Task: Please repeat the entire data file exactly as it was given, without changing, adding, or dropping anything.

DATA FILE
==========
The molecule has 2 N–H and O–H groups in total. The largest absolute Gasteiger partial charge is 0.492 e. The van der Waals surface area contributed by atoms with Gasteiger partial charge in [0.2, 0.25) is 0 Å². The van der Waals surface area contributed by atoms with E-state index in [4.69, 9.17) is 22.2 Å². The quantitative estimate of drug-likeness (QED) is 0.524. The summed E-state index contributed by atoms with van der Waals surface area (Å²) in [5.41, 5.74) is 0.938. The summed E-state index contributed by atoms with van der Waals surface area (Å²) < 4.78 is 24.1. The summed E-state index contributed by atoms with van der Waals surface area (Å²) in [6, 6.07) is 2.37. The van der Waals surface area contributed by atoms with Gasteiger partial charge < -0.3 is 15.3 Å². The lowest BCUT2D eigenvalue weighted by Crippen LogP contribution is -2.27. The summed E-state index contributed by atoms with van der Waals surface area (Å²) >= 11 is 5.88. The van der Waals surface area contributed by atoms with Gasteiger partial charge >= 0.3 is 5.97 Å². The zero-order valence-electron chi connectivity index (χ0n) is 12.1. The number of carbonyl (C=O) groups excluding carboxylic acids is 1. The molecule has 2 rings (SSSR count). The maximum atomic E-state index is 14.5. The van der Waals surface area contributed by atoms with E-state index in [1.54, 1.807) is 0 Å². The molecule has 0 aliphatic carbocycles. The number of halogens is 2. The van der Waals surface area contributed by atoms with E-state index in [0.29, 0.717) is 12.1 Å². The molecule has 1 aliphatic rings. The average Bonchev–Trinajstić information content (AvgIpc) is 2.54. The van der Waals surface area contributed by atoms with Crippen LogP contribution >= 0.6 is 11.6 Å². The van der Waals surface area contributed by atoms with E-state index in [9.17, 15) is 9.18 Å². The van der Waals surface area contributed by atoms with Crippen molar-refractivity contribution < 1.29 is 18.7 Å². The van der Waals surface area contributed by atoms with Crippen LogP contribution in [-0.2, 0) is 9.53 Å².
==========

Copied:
The molecule has 2 N–H and O–H groups in total. The largest absolute Gasteiger partial charge is 0.492 e. The van der Waals surface area contributed by atoms with Gasteiger partial charge in [0.2, 0.25) is 0 Å². The van der Waals surface area contributed by atoms with E-state index in [4.69, 9.17) is 22.2 Å². The quantitative estimate of drug-likeness (QED) is 0.524. The summed E-state index contributed by atoms with van der Waals surface area (Å²) in [5.41, 5.74) is 0.938. The summed E-state index contributed by atoms with van der Waals surface area (Å²) < 4.78 is 24.1. The summed E-state index contributed by atoms with van der Waals surface area (Å²) in [6, 6.07) is 2.37. The van der Waals surface area contributed by atoms with Gasteiger partial charge < -0.3 is 15.3 Å². The lowest BCUT2D eigenvalue weighted by Crippen LogP contribution is -2.27. The summed E-state index contributed by atoms with van der Waals surface area (Å²) >= 11 is 5.88. The van der Waals surface area contributed by atoms with Gasteiger partial charge >= 0.3 is 5.97 Å². The zero-order valence-electron chi connectivity index (χ0n) is 12.1. The number of carbonyl (C=O) groups excluding carboxylic acids is 1. The molecule has 2 rings (SSSR count). The maximum atomic E-state index is 14.5. The van der Waals surface area contributed by atoms with E-state index in [1.54, 1.807) is 0 Å². The molecule has 0 aliphatic carbocycles. The number of halogens is 2. The van der Waals surface area contributed by atoms with E-state index in [0.29, 0.717) is 12.1 Å². The molecule has 1 aliphatic rings. The average Bonchev–Trinajstić information content (AvgIpc) is 2.54. The van der Waals surface area contributed by atoms with Crippen LogP contribution >= 0.6 is 11.6 Å². The van der Waals surface area contributed by atoms with E-state index in [9.17, 15) is 9.18 Å². The van der Waals surface area contributed by atoms with Crippen molar-refractivity contribution < 1.29 is 18.7 Å². The van der Waals surface area contributed by atoms with Crippen LogP contribution in [-0.2, 0) is 9.53 Å².